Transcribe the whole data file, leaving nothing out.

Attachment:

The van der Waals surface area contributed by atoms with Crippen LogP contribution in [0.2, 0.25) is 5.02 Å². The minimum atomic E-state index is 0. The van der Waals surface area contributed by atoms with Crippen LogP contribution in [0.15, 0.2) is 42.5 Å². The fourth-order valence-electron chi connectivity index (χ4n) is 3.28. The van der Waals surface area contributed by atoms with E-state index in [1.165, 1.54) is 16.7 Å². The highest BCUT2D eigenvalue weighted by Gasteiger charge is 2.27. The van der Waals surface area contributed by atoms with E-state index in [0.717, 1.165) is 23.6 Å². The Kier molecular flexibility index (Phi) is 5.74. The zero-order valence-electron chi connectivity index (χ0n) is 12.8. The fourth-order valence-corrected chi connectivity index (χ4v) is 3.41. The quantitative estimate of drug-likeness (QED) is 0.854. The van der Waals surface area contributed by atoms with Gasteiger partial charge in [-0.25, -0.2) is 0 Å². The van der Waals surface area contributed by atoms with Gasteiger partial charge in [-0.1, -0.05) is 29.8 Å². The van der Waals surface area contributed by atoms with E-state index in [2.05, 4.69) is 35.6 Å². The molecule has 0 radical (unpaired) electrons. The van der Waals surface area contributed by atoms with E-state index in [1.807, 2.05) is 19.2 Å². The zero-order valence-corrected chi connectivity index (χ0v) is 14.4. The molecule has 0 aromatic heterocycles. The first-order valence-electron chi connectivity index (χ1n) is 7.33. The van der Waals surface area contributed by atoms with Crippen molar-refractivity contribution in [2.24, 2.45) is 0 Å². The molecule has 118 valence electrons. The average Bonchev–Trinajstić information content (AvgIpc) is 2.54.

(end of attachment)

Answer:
The van der Waals surface area contributed by atoms with Crippen LogP contribution in [0.2, 0.25) is 5.02 Å². The minimum atomic E-state index is 0. The van der Waals surface area contributed by atoms with Crippen LogP contribution in [0.15, 0.2) is 42.5 Å². The fourth-order valence-electron chi connectivity index (χ4n) is 3.28. The van der Waals surface area contributed by atoms with E-state index in [1.165, 1.54) is 16.7 Å². The highest BCUT2D eigenvalue weighted by Gasteiger charge is 2.27. The van der Waals surface area contributed by atoms with E-state index in [0.717, 1.165) is 23.6 Å². The Kier molecular flexibility index (Phi) is 5.74. The zero-order valence-electron chi connectivity index (χ0n) is 12.8. The fourth-order valence-corrected chi connectivity index (χ4v) is 3.41. The quantitative estimate of drug-likeness (QED) is 0.854. The van der Waals surface area contributed by atoms with Gasteiger partial charge in [-0.25, -0.2) is 0 Å². The van der Waals surface area contributed by atoms with Gasteiger partial charge in [-0.1, -0.05) is 29.8 Å². The van der Waals surface area contributed by atoms with E-state index in [2.05, 4.69) is 35.6 Å². The molecule has 0 radical (unpaired) electrons. The van der Waals surface area contributed by atoms with E-state index in [1.807, 2.05) is 19.2 Å². The zero-order valence-corrected chi connectivity index (χ0v) is 14.4. The molecule has 0 aromatic heterocycles. The first-order valence-electron chi connectivity index (χ1n) is 7.33. The van der Waals surface area contributed by atoms with Crippen molar-refractivity contribution in [2.24, 2.45) is 0 Å². The molecule has 118 valence electrons. The average Bonchev–Trinajstić information content (AvgIpc) is 2.54.